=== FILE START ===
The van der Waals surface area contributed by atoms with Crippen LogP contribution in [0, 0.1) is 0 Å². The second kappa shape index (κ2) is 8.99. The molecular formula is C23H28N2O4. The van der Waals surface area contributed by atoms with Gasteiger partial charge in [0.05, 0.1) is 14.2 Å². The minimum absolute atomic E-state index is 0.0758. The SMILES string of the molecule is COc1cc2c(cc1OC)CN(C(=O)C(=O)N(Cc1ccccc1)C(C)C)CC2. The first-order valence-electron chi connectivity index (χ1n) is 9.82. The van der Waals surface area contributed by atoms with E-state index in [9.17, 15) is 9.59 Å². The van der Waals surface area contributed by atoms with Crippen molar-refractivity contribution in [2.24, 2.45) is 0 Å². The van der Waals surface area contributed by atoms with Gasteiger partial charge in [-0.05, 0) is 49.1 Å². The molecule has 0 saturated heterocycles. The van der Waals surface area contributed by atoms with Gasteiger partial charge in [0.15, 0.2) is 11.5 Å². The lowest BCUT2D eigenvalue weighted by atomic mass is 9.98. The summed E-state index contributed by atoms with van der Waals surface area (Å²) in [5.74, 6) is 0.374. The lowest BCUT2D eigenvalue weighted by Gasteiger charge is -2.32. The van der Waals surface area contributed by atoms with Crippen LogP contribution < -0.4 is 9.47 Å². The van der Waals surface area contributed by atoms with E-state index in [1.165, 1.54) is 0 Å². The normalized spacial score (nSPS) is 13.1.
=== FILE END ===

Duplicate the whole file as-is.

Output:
The van der Waals surface area contributed by atoms with Crippen LogP contribution in [0, 0.1) is 0 Å². The second kappa shape index (κ2) is 8.99. The molecular formula is C23H28N2O4. The van der Waals surface area contributed by atoms with Gasteiger partial charge in [0.05, 0.1) is 14.2 Å². The minimum absolute atomic E-state index is 0.0758. The SMILES string of the molecule is COc1cc2c(cc1OC)CN(C(=O)C(=O)N(Cc1ccccc1)C(C)C)CC2. The first-order valence-electron chi connectivity index (χ1n) is 9.82. The van der Waals surface area contributed by atoms with E-state index in [9.17, 15) is 9.59 Å². The van der Waals surface area contributed by atoms with Crippen molar-refractivity contribution in [2.24, 2.45) is 0 Å². The van der Waals surface area contributed by atoms with Gasteiger partial charge in [-0.05, 0) is 49.1 Å². The molecule has 0 saturated heterocycles. The van der Waals surface area contributed by atoms with Gasteiger partial charge in [0.15, 0.2) is 11.5 Å². The lowest BCUT2D eigenvalue weighted by atomic mass is 9.98. The summed E-state index contributed by atoms with van der Waals surface area (Å²) in [5.74, 6) is 0.374. The lowest BCUT2D eigenvalue weighted by Gasteiger charge is -2.32. The van der Waals surface area contributed by atoms with Crippen LogP contribution < -0.4 is 9.47 Å². The van der Waals surface area contributed by atoms with E-state index in [1.165, 1.54) is 0 Å². The normalized spacial score (nSPS) is 13.1.